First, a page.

Only one of these two has focused on campaign infrastructure.
Of all the Super Tuesday contests tomorrow, Ohio's Republican primary is arguably the highest-profile race, and the results will garner the most attention. Polls show Mitt Romney and Rick Santorum running neck and neck.
But even if Santorum fares well tomorrow in Ohio, his campaign's logistical and organizational weaknesses will apparently cost him dearly.
Rick Santorum was already known as starting from a deficit, delegate-wise, in Ohio. He failed to qualify for any district delegates in three Ohio congressional districts because he didn't turn in delegate names there.
But his delegate troubles go deeper. According to the Ohio Republican Party tonight, the former Pennsylvania U.S. senator filed incomplete delegate slates in six additional Ohio districts.
Altogether, this means Santorum, who until this week had a fair lead in polls in the Republican nominating race, could be ineligible for 18 Ohio district delegates.
Ohio has 66 delegates total, 63 at stake next Tuesday. The candidate with the most delegates wins. Santorum therefore goes into the Ohio primary election with a 29 percent deficit.
This dovetails with a point we discussed a few weeks ago -- campaign organization matters and Santorum's is awful. When a candidate has a weak and disjointed operation, it's inevitable that it will struggle in ways that have nothing to do with the candidate's message or appeal.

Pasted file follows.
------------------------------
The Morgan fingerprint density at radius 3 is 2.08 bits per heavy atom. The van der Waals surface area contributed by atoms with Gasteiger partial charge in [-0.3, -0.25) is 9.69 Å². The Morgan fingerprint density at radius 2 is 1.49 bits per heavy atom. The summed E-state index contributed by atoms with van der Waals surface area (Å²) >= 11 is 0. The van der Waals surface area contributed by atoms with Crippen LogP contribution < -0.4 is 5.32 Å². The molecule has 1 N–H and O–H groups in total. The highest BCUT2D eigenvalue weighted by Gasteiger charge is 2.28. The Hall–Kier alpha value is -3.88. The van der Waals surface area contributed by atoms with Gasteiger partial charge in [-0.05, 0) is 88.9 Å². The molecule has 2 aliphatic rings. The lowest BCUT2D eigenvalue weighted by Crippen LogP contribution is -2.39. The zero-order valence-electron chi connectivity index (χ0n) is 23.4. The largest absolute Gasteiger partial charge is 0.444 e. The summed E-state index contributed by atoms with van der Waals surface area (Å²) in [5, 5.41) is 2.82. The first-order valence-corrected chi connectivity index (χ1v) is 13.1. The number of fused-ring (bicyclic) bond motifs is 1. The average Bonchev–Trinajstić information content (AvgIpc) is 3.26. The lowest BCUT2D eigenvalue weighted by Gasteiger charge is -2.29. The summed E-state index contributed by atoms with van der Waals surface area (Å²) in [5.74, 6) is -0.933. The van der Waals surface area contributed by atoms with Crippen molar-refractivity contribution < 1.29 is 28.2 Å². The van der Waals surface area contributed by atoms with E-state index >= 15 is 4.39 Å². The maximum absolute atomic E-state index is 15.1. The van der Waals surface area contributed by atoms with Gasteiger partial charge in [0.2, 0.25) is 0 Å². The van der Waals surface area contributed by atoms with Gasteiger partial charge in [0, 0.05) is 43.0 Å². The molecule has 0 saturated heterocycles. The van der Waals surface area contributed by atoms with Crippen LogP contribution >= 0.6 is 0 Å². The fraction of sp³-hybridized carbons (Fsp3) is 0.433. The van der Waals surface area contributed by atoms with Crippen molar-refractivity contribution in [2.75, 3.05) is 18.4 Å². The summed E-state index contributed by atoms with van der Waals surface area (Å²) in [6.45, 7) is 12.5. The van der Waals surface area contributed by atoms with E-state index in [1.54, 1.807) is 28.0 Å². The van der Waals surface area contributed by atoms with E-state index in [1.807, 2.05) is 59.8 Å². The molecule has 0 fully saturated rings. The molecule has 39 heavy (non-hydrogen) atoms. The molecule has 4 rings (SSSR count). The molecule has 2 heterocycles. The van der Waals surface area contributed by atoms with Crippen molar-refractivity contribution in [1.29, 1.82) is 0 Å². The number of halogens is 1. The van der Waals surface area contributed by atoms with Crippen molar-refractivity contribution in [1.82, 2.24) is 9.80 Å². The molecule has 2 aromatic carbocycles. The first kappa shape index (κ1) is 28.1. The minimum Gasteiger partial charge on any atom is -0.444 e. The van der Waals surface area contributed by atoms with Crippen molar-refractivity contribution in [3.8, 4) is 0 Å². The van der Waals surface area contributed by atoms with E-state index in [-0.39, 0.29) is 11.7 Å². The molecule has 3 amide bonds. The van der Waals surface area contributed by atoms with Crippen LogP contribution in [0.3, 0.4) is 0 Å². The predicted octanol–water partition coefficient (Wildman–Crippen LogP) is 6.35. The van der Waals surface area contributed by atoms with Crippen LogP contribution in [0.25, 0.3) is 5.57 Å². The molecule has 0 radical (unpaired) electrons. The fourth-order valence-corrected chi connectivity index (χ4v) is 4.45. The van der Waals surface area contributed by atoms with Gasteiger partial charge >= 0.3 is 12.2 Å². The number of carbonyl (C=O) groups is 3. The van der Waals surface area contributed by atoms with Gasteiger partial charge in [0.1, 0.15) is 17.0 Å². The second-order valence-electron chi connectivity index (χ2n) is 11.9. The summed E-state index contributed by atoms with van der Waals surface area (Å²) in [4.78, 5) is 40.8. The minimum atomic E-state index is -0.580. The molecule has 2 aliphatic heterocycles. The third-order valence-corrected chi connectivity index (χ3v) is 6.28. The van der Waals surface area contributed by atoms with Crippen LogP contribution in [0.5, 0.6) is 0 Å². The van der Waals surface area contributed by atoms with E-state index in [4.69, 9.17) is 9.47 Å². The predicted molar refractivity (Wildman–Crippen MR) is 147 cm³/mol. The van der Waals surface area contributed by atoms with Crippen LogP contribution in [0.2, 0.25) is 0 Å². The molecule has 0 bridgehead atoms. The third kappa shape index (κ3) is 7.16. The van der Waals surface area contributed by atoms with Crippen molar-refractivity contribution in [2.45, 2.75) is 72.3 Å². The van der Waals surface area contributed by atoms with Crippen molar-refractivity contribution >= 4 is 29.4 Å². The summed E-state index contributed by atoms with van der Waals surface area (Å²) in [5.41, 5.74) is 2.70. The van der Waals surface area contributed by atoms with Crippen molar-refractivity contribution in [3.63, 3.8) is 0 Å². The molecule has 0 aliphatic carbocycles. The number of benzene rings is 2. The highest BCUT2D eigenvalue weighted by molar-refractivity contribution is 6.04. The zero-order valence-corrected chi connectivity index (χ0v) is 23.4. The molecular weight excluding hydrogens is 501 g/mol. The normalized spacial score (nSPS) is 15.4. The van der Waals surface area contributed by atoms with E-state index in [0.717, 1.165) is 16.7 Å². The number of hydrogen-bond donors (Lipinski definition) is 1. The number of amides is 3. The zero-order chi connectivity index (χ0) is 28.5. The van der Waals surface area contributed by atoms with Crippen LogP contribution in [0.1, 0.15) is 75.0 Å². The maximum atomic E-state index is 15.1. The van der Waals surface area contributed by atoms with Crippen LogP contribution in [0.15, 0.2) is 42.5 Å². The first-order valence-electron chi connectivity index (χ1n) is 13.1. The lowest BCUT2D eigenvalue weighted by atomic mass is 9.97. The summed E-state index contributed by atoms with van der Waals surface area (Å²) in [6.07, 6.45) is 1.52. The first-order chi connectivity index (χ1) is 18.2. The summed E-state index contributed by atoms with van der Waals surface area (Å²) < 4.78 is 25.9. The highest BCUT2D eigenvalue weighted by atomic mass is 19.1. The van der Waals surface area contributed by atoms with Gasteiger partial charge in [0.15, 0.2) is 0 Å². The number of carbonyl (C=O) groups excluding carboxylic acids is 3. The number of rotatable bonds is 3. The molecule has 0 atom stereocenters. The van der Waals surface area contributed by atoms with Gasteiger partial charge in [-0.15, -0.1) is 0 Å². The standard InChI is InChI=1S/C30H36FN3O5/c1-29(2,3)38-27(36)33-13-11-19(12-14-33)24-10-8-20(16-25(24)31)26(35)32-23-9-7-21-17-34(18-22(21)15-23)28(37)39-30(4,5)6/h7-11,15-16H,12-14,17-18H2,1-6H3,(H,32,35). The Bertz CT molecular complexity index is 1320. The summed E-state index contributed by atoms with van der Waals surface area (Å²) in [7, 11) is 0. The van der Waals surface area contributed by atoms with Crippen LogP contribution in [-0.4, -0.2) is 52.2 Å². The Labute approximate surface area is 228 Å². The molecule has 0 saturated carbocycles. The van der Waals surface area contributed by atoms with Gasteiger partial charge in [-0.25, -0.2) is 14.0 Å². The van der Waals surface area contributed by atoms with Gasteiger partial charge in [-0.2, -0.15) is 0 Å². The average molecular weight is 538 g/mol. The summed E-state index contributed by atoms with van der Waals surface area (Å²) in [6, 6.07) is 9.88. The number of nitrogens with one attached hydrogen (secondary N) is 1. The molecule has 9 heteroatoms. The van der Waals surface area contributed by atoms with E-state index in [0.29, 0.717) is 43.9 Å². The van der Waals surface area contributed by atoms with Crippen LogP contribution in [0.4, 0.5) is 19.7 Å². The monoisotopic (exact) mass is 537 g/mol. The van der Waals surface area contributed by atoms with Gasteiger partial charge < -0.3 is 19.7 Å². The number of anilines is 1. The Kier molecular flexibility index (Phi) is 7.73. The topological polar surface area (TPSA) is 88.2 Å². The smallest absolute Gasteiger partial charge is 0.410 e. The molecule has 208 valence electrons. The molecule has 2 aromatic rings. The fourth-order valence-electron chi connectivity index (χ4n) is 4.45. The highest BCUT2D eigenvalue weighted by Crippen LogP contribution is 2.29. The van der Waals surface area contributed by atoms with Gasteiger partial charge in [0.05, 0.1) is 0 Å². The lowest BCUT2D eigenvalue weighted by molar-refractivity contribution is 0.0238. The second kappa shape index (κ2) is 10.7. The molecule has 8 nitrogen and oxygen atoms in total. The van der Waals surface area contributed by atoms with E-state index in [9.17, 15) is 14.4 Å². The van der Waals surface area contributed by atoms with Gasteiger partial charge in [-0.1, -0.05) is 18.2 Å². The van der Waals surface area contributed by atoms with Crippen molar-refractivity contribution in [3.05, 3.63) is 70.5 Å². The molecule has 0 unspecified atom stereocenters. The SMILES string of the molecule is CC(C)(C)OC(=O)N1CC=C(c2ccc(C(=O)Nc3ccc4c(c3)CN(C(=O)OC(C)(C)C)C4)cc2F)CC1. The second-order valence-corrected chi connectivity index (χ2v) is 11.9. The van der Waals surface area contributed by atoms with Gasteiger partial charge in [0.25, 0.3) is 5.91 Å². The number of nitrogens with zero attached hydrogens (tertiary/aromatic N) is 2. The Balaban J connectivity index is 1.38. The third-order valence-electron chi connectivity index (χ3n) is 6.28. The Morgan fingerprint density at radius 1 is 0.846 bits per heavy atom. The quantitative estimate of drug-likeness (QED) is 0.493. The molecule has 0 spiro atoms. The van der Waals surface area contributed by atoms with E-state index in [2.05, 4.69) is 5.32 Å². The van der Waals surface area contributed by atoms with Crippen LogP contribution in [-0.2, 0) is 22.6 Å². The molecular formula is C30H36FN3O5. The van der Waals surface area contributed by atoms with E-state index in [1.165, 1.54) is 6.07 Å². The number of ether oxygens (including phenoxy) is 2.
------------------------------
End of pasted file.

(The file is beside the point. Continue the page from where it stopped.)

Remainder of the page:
In Santorum's case, we're talking about a campaign that, as recently as mid-February, didn't have a national press secretary, a national headquarters, a pollster, or any paid advance staffers to ensure his campaign events run smoothly. Team Santorum failed to get a slot on the primary ballot in Virginia, and also apparently forgot to do its due diligence when it comes to delegate selection in Ohio.
Putting aside everything else we know about these candidates, serious national campaigns don't screw up like this.
The Romney campaign, not surprisingly, pounced on this, and for a change, this is a Romney attack with merit. The former governor's aides were only too pleased to note that Santorum also failed to file a complete slate in Tennessee, failed to get on the ballot at all in the District of Columbia, and failed in four of the upcoming Illinois congressional districts.
Of course, the next question for Romney and his team is a little awkward: why haven't you already beaten this woefully unorganized candidate with no campaign infrastructure?